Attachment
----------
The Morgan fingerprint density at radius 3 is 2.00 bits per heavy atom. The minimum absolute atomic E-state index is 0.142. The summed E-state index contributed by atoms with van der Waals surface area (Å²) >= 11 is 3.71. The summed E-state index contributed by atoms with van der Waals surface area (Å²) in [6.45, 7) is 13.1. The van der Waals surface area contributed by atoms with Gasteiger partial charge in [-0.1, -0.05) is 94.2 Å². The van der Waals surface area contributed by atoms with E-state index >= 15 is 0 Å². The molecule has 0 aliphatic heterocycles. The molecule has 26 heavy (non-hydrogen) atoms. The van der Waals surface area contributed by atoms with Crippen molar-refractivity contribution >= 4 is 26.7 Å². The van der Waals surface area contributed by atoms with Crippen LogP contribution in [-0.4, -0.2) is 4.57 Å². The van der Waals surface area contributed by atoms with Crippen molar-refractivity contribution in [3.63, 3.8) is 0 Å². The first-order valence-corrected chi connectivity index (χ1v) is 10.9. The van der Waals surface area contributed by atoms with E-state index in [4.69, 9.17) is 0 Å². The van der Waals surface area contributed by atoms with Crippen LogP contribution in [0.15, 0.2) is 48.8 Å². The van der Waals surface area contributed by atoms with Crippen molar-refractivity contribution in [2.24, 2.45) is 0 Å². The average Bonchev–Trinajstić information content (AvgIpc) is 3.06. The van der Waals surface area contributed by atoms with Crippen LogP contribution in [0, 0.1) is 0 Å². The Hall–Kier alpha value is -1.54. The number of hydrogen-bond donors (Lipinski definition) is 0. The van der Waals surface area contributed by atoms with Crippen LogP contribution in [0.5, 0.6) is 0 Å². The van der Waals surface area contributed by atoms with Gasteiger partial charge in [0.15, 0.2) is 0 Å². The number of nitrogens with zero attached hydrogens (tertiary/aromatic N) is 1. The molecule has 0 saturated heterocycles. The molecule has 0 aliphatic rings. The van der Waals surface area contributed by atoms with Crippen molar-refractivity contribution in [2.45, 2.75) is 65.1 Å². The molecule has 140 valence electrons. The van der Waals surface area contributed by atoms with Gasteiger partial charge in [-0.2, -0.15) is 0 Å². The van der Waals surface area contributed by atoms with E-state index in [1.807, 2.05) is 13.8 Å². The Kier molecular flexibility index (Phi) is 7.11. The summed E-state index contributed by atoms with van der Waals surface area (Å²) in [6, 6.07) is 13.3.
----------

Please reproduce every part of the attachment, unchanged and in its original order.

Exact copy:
The Morgan fingerprint density at radius 3 is 2.00 bits per heavy atom. The minimum absolute atomic E-state index is 0.142. The summed E-state index contributed by atoms with van der Waals surface area (Å²) >= 11 is 3.71. The summed E-state index contributed by atoms with van der Waals surface area (Å²) in [6.45, 7) is 13.1. The van der Waals surface area contributed by atoms with Gasteiger partial charge in [-0.1, -0.05) is 94.2 Å². The van der Waals surface area contributed by atoms with E-state index >= 15 is 0 Å². The molecule has 0 aliphatic heterocycles. The molecule has 26 heavy (non-hydrogen) atoms. The van der Waals surface area contributed by atoms with Crippen molar-refractivity contribution >= 4 is 26.7 Å². The van der Waals surface area contributed by atoms with Crippen LogP contribution in [-0.4, -0.2) is 4.57 Å². The van der Waals surface area contributed by atoms with Crippen molar-refractivity contribution in [3.63, 3.8) is 0 Å². The first-order valence-corrected chi connectivity index (χ1v) is 10.9. The van der Waals surface area contributed by atoms with E-state index in [4.69, 9.17) is 0 Å². The van der Waals surface area contributed by atoms with Crippen LogP contribution in [0.15, 0.2) is 48.8 Å². The van der Waals surface area contributed by atoms with Crippen molar-refractivity contribution in [2.24, 2.45) is 0 Å². The average Bonchev–Trinajstić information content (AvgIpc) is 3.06. The van der Waals surface area contributed by atoms with Crippen LogP contribution in [0, 0.1) is 0 Å². The Hall–Kier alpha value is -1.54. The number of hydrogen-bond donors (Lipinski definition) is 0. The van der Waals surface area contributed by atoms with Crippen LogP contribution in [0.5, 0.6) is 0 Å². The van der Waals surface area contributed by atoms with Gasteiger partial charge in [0.15, 0.2) is 0 Å². The number of nitrogens with zero attached hydrogens (tertiary/aromatic N) is 1. The molecule has 0 saturated heterocycles. The molecule has 0 aliphatic rings. The van der Waals surface area contributed by atoms with Crippen molar-refractivity contribution in [2.45, 2.75) is 65.1 Å². The molecule has 140 valence electrons. The van der Waals surface area contributed by atoms with Gasteiger partial charge in [-0.2, -0.15) is 0 Å². The van der Waals surface area contributed by atoms with E-state index in [1.807, 2.05) is 13.8 Å². The Kier molecular flexibility index (Phi) is 7.11. The summed E-state index contributed by atoms with van der Waals surface area (Å²) in [6, 6.07) is 13.3.